A growing body of evidence links light-filled environmentally friendly schools to improved learning outcomes. The typical portable classroom — there are 129 in the Portland Public School District alone — doesn’t meet the grade, featuring inefficient heating and cooling systems, limited natural light and toxic building materials.
Portland State University architecture professors Margarette Leite and Sergio Palleroni, who are married and are partners in the architecture firm PLDP, aim to create “a healthier greener alternative” to the conventional portable at a cost cash-strapped school districts can afford.
There are other environmentally friendly modular classrooms on the market, says Leite. But most feature expensive technologies. By contrast, their Green Portable Classroom targets simple, cost-effective strategies such as passive ventilation, better window placement and steel frames to eliminate the need for expensive concrete foundations.
Leite says the prototype, which will debut at a Chehalis school this fall, will cost about the same as a conventional structure, about $150,000. It will also cut portable energy use by half, saving schools on electricity costs. “We want to set a basic standard for what we should be providing our kids,” Leite says.
Monday, August 18, 2014
Portland is in the middle of another construction boom, with residential and office projects springing up downtown, in the Pearl and Old Town. OB Web Editor Jessica Ridgway documents the new wave.
Tuesday, July 01, 2014
BY HANNAH WALLACE | OB BLOGGER
Demand for organic food continues to soar: Last year, sales of organic food rose to $32.3 billion — up 10% from 2012. In Oregon, organic produce wholesaler Organically Grown Co. has been championing organic growing methods for four decades.
Wednesday, July 09, 2014
BY LINDA BAKER | OB EDITOR
Scott Kveton, the CEO of Urban Airship is taking a leave of absence from the company. As the story continues to unfold, here’s our perspective on a few of the key players.
Thursday, July 24, 2014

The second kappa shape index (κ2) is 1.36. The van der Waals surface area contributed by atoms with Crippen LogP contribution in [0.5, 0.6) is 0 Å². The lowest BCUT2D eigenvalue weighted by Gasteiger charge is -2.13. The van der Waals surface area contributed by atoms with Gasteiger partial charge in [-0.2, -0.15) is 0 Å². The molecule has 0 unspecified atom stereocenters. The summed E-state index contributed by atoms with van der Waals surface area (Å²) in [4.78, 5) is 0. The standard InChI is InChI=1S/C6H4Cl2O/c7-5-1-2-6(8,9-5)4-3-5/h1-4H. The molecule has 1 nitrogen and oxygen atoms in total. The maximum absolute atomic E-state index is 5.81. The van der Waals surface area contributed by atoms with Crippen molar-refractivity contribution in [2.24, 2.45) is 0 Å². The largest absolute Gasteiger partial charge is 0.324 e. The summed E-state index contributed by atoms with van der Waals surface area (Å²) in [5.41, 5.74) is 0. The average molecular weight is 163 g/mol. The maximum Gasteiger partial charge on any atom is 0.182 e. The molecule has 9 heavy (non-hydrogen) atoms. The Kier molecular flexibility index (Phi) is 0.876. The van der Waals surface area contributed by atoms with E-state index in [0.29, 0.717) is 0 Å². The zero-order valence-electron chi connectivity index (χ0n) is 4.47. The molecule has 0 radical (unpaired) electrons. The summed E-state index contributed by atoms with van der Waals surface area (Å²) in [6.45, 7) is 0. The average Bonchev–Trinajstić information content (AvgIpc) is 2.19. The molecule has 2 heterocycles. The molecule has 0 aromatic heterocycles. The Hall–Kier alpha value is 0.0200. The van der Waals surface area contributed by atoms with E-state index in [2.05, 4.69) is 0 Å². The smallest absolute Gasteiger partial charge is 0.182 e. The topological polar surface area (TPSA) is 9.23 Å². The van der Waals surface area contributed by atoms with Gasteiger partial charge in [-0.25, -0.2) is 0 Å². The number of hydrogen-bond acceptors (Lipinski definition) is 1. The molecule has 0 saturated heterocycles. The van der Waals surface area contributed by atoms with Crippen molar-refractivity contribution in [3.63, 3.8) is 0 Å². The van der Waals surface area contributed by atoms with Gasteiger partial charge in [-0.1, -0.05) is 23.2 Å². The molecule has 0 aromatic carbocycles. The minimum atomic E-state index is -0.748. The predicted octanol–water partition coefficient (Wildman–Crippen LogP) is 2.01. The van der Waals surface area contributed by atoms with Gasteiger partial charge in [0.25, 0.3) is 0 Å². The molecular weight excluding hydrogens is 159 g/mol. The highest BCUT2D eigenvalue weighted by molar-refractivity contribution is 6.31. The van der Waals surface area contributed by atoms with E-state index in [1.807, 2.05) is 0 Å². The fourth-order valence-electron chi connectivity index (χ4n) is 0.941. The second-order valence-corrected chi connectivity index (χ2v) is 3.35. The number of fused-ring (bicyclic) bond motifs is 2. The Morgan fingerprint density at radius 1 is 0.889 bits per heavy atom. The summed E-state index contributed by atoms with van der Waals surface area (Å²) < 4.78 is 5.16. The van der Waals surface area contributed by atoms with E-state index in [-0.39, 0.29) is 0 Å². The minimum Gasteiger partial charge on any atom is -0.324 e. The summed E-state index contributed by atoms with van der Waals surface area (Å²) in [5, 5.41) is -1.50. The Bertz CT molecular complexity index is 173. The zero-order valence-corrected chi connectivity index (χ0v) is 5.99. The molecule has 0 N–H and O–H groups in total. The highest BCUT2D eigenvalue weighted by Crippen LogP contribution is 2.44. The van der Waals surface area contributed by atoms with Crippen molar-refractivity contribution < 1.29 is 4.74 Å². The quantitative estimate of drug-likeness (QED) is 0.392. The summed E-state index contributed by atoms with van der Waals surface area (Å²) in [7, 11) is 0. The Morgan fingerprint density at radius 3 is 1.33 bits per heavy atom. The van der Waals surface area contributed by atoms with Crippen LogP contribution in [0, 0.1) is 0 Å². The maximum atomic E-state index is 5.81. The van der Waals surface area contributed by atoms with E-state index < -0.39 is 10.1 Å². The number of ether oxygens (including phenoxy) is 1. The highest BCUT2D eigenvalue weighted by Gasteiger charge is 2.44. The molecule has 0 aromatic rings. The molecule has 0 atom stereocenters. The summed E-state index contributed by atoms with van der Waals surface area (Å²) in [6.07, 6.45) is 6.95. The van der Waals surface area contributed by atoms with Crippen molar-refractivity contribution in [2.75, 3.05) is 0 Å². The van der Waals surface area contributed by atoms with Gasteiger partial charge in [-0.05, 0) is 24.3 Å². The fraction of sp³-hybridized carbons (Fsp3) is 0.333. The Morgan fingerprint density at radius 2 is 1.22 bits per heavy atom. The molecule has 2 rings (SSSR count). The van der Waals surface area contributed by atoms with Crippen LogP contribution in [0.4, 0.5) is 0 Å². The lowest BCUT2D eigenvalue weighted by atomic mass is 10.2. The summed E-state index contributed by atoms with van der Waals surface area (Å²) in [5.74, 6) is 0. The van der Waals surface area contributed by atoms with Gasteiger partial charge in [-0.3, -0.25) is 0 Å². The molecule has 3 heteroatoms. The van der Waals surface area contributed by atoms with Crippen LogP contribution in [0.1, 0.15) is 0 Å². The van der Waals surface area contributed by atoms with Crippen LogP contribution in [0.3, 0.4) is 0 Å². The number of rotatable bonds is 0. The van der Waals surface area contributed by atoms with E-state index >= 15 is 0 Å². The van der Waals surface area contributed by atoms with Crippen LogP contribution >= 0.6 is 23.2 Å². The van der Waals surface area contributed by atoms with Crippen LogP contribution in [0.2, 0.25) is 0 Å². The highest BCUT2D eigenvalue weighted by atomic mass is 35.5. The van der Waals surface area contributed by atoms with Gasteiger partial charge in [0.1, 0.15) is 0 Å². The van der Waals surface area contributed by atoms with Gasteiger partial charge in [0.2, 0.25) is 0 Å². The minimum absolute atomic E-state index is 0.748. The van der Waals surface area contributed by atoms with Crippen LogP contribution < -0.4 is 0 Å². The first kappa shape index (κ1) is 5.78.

BY LINDA BAKER | OB EDITOR
Remember the naysayers? Those who called the South Waterfront aerial tram a boondoggle? Those who rejoiced at the massive sell off of luxury condos at the John Ross and Atwater Place?
Thursday, July 03, 2014
BY TED AUSTIN & MIKE BAELE | GUEST CONTRIBUTORS
The Office of Economic Analysis announced that Oregon is currently enjoying the strongest job growth since 2006. While this resurgence has been welcome, the lingering effects of the 2008 “Great Recession” continues to affect Oregon businesses, especially with regard to estate planning and business succession.
Monday, July 14, 2014
BY TERRY "STARBUCKER" ST. MARIE
I really didn’t know that much about angel investing, but I did know a lot about the entrepreneurial spirit.
Thursday, July 31, 2014
BY MARY SPILDE | OB GUEST CONTRIBUTOR
Faced with the aftermath of the “great recession,” increasing concern about the environment and dwindling family wage jobs, we have some very important choices to make about our future.
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Lane Powell Shareholder William T. Patton has been appointed to the board of directors for Cascade AIDS Project, an organization that provides educational services and outreach to thousands of Oregonians living with HIV/AIDS.
Fifty-one Lane Powell lawyers were recently selected by their peers for inclusion in The Best Lawyers in America® (Best Lawyers) 2015; of those selected, 23 lawyers are from the Firm’s office in Portland, Oregon.
Barran Liebman is proud to announce that Andrew Schpak, a Partner of the firm, has been named Chair of the American Bar Association’s Young Lawyers Division for the 2014-2015 bar year.